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Indonesian Defense Minister Admits Some Human Rights Abuses in Papua

The Indonesian defense minister has acknowledged that some military and police personnel have committed rights abuses in the eastern province of Papua. He says, however, any abuses are not part of a systematic policy.

Indonesian Defense Minister Juwarno Sudarsono told journalists Monday what human rights groups have been saying for years - that some members of the police and military are committing human rights abuses in Papua.

"I grant that there's been incidence of some brutality and torture and rape involving some of our troops, but there's a tendency to blanket all this into a notion that all of those are efforts of systematic and institutional," he said.

Juwarno made the remarks in response to questions about 43 Papuans, who fled to Australia last month seeking asylum.

The group accuses the Indonesian government of genocide against the people of Papua. While Australia has yet to decide their fate, the Indonesian government has asked that the asylum-seekers be sent home.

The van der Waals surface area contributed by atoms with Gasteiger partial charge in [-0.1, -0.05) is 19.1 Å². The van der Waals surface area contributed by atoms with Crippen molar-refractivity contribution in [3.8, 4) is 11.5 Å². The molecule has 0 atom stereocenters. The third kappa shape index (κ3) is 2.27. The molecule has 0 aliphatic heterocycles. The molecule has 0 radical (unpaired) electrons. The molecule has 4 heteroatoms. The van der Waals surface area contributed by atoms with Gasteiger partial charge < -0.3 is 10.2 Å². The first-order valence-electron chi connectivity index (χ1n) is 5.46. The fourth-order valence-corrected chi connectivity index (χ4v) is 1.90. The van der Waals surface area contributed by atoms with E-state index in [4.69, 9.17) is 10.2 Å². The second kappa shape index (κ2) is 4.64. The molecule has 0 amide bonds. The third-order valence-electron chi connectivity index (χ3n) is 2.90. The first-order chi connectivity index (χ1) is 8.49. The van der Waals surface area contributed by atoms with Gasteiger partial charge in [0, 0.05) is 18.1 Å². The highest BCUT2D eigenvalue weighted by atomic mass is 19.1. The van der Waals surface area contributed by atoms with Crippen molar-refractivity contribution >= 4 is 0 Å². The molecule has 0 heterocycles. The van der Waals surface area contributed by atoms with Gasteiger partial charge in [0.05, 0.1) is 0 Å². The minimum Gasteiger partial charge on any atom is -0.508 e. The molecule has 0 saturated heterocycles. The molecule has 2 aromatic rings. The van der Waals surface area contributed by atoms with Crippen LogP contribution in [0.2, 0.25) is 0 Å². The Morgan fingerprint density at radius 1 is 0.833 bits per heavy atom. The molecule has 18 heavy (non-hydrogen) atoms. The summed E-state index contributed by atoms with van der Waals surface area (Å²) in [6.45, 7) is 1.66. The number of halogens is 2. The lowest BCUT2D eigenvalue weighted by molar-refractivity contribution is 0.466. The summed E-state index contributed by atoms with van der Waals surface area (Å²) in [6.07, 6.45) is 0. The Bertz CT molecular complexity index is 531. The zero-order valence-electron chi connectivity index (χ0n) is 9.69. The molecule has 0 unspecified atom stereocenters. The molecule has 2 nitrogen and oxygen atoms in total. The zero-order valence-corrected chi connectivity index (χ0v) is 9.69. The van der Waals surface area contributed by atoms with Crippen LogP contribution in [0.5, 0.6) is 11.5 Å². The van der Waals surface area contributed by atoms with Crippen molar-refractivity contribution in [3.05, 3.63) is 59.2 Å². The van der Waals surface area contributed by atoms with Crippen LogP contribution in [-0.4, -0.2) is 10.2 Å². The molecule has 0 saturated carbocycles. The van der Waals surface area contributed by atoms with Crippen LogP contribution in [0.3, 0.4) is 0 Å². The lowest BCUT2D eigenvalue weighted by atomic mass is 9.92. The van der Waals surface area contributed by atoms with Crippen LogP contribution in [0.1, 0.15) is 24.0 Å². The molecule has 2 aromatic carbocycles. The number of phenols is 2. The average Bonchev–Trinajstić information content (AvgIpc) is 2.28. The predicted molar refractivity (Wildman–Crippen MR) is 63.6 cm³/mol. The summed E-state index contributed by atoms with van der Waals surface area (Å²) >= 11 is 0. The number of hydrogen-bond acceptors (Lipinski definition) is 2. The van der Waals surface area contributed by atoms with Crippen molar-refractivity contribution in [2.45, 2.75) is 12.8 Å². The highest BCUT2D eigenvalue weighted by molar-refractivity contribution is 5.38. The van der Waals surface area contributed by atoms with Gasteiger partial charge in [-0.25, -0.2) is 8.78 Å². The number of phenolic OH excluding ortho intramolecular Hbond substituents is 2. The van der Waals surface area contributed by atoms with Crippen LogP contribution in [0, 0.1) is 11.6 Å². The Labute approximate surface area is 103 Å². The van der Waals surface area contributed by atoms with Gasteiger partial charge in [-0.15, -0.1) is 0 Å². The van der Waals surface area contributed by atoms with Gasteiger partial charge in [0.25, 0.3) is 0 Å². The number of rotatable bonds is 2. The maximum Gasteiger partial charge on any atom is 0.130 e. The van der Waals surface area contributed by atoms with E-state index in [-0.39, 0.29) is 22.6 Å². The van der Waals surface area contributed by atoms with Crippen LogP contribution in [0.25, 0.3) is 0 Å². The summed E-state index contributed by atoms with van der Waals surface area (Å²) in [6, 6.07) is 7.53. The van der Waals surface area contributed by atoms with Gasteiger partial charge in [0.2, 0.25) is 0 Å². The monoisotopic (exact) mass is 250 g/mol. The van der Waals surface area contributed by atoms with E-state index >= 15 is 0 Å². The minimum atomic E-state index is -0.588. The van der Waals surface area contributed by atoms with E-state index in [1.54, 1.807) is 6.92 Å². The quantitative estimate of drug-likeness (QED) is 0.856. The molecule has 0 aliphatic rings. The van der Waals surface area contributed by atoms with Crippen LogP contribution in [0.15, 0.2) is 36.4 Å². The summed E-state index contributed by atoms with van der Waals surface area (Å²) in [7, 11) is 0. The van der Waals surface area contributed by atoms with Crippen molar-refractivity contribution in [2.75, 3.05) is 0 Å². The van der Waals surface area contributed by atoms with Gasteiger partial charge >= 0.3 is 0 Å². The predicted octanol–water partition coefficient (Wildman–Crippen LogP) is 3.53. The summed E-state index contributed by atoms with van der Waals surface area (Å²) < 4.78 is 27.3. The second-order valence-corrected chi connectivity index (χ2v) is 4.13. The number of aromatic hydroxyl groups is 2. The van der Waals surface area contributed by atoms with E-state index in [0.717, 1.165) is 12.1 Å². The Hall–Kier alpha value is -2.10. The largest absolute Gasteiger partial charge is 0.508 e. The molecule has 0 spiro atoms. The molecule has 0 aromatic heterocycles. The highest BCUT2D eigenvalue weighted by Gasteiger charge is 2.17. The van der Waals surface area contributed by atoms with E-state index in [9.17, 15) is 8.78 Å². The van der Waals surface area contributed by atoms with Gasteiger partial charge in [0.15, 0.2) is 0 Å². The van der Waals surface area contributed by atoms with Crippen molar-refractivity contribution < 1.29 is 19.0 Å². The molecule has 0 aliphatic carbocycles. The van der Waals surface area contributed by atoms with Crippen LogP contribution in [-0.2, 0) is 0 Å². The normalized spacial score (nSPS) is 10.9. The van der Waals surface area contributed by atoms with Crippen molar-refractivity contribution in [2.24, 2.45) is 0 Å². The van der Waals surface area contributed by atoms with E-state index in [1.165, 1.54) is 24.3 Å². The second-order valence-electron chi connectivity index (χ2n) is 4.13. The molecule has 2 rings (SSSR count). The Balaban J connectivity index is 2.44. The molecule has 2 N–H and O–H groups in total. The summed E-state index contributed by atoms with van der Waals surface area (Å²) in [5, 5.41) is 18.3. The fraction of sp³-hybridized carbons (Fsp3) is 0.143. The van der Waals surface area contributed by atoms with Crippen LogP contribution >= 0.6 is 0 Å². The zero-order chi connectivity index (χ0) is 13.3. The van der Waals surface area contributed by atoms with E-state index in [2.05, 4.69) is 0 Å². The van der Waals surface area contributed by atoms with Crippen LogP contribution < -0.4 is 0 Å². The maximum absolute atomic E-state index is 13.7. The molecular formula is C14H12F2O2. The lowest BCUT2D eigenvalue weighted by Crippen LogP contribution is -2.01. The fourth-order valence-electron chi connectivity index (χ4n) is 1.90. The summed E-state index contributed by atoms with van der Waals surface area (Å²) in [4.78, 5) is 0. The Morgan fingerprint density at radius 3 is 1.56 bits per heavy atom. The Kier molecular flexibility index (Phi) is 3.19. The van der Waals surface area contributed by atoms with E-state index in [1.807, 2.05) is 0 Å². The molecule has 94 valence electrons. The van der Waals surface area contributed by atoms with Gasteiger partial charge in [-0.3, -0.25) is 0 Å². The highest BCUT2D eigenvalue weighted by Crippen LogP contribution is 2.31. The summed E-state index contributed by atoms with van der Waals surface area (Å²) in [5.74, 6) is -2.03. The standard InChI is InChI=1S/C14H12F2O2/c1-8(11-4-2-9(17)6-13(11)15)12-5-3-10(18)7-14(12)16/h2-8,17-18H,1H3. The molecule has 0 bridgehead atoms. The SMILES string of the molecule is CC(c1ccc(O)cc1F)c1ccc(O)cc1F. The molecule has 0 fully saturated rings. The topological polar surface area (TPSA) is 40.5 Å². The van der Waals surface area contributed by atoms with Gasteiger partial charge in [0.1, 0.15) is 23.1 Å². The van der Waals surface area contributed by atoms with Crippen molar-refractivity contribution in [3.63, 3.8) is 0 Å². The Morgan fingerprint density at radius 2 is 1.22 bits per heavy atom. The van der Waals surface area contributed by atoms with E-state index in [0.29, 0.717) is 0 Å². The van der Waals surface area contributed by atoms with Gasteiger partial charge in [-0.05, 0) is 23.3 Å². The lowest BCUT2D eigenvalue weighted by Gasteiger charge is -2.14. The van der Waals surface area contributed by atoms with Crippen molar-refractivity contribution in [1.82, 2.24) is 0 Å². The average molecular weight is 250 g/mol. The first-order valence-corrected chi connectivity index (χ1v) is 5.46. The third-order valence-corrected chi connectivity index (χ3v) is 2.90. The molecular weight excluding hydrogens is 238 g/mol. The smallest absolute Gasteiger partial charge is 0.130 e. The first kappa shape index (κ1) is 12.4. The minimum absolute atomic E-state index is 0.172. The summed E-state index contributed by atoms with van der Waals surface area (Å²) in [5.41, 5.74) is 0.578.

Separatists in Papua, formerly known as Irian Jaya province, have been fighting for an independent state in a low-level insurgency since the former Dutch colonial power ceded control to Indonesia in 1963.

Rights groups have long accused the Indonesian military and police of committing abuses against civilians as they fought insurgents.

Juwarno also defended a de facto ban on foreign journalists wanting to visit Papua. Visits are rarely allowed. The defense chief says his government thinks visits by foreign journalists disrupt national unity, and stir up separatists.

"Your role as a magnetic attraction to Papuans of all stripes of political and ethnic sense of identity will create this sense of danger among people from outside Papua that the foreigners are trying to instill a sense of division, by creating human rights standards, which you feel are important for you, but also for Papuans," he said.

Juwarno warned foreign journalists not to take chances of trying to enter the province without permission.

"My concern is that some overzealous police or military will mishandle you, manhandle you. That's a big problem for us," he said.

The defense minister says the government will issue guidelines to foreign companies in Indonesia, seeking military protection for their operations.

The U.S. mining company, Freeport-McMoRan, has been accused of illegally paying millions of dollars to security forces to guard a mine in Papua.

Juwarno says the new guidelines will entail all payments being made voluntarily, and through a civil agency, such as the Ministry of Minerals and Mines.